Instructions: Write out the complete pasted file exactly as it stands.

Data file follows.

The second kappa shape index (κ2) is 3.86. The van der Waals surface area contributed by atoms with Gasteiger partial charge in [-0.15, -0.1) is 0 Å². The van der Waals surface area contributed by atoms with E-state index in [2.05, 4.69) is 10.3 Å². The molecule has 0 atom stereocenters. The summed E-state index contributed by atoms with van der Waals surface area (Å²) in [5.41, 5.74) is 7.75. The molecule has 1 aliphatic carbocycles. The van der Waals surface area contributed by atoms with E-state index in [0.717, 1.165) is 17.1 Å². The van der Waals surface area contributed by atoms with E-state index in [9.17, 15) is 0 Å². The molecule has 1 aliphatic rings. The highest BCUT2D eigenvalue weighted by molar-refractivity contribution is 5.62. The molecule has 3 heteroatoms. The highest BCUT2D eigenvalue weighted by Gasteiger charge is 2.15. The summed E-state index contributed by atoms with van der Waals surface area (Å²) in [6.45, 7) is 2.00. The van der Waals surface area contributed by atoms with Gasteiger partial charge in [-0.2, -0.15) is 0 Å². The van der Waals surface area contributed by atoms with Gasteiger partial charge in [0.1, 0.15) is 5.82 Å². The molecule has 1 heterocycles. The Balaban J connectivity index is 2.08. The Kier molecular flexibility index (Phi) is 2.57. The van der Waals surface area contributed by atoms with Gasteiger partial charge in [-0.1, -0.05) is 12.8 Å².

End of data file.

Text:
The second kappa shape index (κ2) is 3.86. The van der Waals surface area contributed by atoms with Gasteiger partial charge in [-0.15, -0.1) is 0 Å². The van der Waals surface area contributed by atoms with E-state index in [2.05, 4.69) is 10.3 Å². The molecule has 0 atom stereocenters. The summed E-state index contributed by atoms with van der Waals surface area (Å²) in [5.41, 5.74) is 7.75. The molecule has 1 aliphatic carbocycles. The van der Waals surface area contributed by atoms with E-state index in [0.717, 1.165) is 17.1 Å². The van der Waals surface area contributed by atoms with E-state index in [9.17, 15) is 0 Å². The molecule has 1 aliphatic rings. The highest BCUT2D eigenvalue weighted by molar-refractivity contribution is 5.62. The molecule has 3 heteroatoms. The highest BCUT2D eigenvalue weighted by Gasteiger charge is 2.15. The summed E-state index contributed by atoms with van der Waals surface area (Å²) in [6.45, 7) is 2.00. The van der Waals surface area contributed by atoms with Gasteiger partial charge in [-0.2, -0.15) is 0 Å². The van der Waals surface area contributed by atoms with Gasteiger partial charge in [0.1, 0.15) is 5.82 Å². The molecule has 1 heterocycles. The Balaban J connectivity index is 2.08. The Kier molecular flexibility index (Phi) is 2.57. The van der Waals surface area contributed by atoms with Gasteiger partial charge in [-0.1, -0.05) is 12.8 Å².